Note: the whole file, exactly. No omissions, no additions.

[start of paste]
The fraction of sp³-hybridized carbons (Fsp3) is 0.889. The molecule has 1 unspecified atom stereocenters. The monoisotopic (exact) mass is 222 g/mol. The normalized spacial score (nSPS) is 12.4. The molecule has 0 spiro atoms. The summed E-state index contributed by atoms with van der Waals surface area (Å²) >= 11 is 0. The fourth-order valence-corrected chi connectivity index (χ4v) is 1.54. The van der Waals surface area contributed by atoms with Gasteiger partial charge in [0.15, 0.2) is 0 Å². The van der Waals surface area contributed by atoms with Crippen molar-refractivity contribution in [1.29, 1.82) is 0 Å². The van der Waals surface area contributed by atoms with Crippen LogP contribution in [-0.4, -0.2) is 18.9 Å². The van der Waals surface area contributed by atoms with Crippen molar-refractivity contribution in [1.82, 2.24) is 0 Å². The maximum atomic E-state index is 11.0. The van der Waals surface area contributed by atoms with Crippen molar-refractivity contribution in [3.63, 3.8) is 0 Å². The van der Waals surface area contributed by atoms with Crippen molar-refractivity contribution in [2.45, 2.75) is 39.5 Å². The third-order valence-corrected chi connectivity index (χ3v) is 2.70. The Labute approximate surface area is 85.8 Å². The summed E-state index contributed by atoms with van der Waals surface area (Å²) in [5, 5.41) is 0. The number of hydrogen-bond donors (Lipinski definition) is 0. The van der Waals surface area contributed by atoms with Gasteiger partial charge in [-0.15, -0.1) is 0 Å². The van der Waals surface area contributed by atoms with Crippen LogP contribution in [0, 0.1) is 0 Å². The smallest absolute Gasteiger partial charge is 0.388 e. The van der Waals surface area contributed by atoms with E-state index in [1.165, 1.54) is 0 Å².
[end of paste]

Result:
The fraction of sp³-hybridized carbons (Fsp3) is 0.889. The molecule has 1 unspecified atom stereocenters. The monoisotopic (exact) mass is 222 g/mol. The normalized spacial score (nSPS) is 12.4. The molecule has 0 spiro atoms. The summed E-state index contributed by atoms with van der Waals surface area (Å²) >= 11 is 0. The fourth-order valence-corrected chi connectivity index (χ4v) is 1.54. The van der Waals surface area contributed by atoms with Gasteiger partial charge in [0.15, 0.2) is 0 Å². The van der Waals surface area contributed by atoms with Crippen molar-refractivity contribution in [1.29, 1.82) is 0 Å². The van der Waals surface area contributed by atoms with Crippen LogP contribution in [-0.4, -0.2) is 18.9 Å². The van der Waals surface area contributed by atoms with Crippen molar-refractivity contribution in [1.82, 2.24) is 0 Å². The maximum atomic E-state index is 11.0. The van der Waals surface area contributed by atoms with Crippen molar-refractivity contribution in [3.63, 3.8) is 0 Å². The van der Waals surface area contributed by atoms with Crippen molar-refractivity contribution in [2.45, 2.75) is 39.5 Å². The third-order valence-corrected chi connectivity index (χ3v) is 2.70. The Labute approximate surface area is 85.8 Å². The summed E-state index contributed by atoms with van der Waals surface area (Å²) in [5, 5.41) is 0. The number of hydrogen-bond donors (Lipinski definition) is 0. The van der Waals surface area contributed by atoms with Gasteiger partial charge in [-0.15, -0.1) is 0 Å². The van der Waals surface area contributed by atoms with Crippen LogP contribution in [0, 0.1) is 0 Å². The smallest absolute Gasteiger partial charge is 0.388 e. The van der Waals surface area contributed by atoms with E-state index in [1.165, 1.54) is 0 Å².